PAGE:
The fast Fourier transform takes an analogue signal, like voltage over time, and converts it to the frequency domain – to see how much and how frequently there is repetition within that same signal.

Motion-based energy harvesting is a relatively simple process, so you expect to see a simple frequency spectrum. Think of this spectrum like a single skyscraper. However, when the research team intentionally added phantom energy, this frequency spectrum now looked like an entire city skyline.

These so-called harmonic induced distortions can be singled out as phantom energy interferences that, in most cases, amplify the source signal.

By knowing how to look for phantom energy, engineers can be confident that any energy harvesting materials, perhaps those in outer space or implanted in the body, will produce the exact amount of energy they need to – no more, no less.

Removing phantom energy

The Fourier transform method is regularly used in data analysis to find trends and anomalies within signals and we can use this tool to identify interferences in our piezoelectric measurements.

There are many small locations on the energy harvesting devices where friction occurs during testing – and these small locations can make a massive difference to the output.

An unexpected spike in power is like a fuse blowing and a device can’t cope with the extra energy. Picture: Shutterstock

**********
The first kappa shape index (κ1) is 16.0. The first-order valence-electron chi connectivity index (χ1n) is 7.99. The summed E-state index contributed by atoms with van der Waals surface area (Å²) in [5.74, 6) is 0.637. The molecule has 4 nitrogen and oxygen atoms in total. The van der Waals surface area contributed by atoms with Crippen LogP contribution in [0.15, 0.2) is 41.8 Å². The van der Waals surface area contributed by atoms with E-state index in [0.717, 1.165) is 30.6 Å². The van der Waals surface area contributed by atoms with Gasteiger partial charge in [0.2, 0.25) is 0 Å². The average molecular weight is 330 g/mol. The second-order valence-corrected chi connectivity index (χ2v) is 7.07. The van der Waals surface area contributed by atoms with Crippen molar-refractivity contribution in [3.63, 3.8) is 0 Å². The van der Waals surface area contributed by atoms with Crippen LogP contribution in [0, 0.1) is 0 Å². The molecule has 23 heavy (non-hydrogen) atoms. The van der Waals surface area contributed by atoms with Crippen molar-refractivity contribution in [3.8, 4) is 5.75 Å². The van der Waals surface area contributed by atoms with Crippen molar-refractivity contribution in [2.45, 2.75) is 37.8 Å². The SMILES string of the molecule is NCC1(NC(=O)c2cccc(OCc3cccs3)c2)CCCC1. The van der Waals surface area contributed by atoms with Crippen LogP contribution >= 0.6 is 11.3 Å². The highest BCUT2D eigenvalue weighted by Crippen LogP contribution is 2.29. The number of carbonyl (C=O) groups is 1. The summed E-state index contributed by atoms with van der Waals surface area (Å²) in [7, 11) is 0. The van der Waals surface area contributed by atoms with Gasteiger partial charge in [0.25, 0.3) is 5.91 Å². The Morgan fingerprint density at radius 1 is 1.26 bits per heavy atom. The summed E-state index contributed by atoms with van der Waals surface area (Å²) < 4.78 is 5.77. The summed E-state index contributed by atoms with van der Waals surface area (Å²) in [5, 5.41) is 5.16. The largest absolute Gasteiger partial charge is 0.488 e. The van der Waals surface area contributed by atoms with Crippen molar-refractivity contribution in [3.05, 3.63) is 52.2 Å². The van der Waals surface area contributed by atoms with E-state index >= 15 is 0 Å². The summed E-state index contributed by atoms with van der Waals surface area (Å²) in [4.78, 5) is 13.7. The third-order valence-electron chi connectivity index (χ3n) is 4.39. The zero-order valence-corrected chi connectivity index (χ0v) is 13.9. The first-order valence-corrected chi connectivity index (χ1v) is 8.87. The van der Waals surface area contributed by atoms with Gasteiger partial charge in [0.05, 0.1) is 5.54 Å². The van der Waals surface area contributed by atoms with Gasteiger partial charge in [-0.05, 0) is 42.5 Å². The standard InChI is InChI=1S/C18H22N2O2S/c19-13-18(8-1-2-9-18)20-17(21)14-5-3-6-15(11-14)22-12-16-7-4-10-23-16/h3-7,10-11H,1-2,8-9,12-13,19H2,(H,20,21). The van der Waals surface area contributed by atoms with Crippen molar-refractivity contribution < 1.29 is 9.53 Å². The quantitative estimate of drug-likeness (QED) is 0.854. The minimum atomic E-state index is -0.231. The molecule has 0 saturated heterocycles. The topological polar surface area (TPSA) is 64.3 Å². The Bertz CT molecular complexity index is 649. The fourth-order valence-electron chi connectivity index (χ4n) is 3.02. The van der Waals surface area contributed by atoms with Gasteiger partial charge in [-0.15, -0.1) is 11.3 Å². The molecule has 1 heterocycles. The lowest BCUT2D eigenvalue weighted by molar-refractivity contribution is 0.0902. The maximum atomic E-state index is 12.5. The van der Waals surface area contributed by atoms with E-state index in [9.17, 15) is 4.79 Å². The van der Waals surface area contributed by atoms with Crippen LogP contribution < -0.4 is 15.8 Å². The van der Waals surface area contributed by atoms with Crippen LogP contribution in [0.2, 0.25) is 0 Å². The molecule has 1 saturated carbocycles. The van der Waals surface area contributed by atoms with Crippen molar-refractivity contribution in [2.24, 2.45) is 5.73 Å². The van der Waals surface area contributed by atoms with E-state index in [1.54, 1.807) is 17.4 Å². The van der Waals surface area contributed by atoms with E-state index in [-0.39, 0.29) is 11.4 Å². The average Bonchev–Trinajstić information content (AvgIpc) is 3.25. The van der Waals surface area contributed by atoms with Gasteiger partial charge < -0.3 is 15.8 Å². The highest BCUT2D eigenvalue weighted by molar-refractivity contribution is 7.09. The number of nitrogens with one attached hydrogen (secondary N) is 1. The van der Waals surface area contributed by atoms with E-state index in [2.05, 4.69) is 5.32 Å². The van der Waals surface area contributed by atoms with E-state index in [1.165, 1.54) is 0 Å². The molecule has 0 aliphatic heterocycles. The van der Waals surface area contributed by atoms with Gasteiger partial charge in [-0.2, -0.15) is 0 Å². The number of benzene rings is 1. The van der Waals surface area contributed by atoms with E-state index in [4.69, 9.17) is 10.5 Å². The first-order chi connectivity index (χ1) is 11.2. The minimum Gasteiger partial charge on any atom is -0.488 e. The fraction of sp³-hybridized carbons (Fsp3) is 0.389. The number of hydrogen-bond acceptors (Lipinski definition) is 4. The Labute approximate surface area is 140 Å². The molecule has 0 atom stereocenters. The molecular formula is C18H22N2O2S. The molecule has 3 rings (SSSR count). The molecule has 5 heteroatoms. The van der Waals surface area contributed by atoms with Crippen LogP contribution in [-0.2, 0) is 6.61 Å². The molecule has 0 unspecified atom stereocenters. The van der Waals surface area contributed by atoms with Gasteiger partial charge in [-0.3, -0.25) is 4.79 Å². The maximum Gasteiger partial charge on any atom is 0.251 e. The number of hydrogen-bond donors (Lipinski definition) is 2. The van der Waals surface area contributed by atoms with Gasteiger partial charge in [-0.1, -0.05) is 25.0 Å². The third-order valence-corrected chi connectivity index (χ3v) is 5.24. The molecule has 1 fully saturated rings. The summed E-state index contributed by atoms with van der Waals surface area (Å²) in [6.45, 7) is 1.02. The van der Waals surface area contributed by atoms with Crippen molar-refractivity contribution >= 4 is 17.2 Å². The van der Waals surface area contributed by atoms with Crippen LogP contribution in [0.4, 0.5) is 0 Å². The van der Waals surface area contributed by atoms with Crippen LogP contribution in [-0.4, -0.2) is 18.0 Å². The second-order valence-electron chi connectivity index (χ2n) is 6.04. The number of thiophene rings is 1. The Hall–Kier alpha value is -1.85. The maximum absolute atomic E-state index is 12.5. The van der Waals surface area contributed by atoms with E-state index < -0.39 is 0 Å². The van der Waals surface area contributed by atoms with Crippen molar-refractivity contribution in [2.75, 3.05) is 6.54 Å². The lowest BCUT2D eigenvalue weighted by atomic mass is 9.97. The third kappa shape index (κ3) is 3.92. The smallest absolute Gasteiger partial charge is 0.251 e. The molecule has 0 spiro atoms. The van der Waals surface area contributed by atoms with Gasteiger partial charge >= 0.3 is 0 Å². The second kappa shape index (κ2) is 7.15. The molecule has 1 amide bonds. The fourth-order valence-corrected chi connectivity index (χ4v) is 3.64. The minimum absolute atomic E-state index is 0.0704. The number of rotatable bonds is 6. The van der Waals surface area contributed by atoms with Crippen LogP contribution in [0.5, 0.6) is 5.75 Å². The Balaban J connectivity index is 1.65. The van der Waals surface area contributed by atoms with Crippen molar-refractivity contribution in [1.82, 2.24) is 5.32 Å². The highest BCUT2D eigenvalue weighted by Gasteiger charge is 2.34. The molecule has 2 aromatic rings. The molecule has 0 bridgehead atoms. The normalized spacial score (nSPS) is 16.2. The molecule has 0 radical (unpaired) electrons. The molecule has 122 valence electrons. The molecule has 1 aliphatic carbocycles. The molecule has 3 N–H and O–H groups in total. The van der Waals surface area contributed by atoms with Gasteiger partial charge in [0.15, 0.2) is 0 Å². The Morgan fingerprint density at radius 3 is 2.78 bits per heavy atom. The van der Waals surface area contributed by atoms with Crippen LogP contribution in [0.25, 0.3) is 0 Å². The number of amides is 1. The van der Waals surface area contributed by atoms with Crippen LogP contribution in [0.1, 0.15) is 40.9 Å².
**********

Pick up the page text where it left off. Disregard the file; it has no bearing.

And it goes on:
For example, they could take an expected output of 1 volt (V) to 10 V or even 50 V during benchmark testing.

While this may seem like a good thing, all this extra energy will not be harvested. The unexpected spike in power is like a fuse blowing during a lightning strike and the device would not be able to cope with the extra energy.

Not something you want in outer space or inside your body.

We tested piezoelectric samples in a variety of ways and showed, using our simple, fast Fourier transform technique, how phantom energy could be identified during benchmarking.

Identifying and measuring phantom energy means researchers can use simple signal filters to isolate and eliminate any interference.

Manufacturers of piezoelectric energy harvesters can apply it during construction – confidently creating devices made for bionics, spacecraft or any other precision application – and produce the exact amount of energy they need to improve the lifetime of a device. Maybe forever piezo-lifetimes.

This work was completed with the assistance of the Aikenhead Centre for Medical Discovery (ACMD) and the Department of Chemical Engineering, Faculty of Engineering and IT, University of Melbourne, and Andris Šutka, Institute of Materials and Surface Engineering, Faculty of Materials Science and Applied Chemistry, Riga Technical University.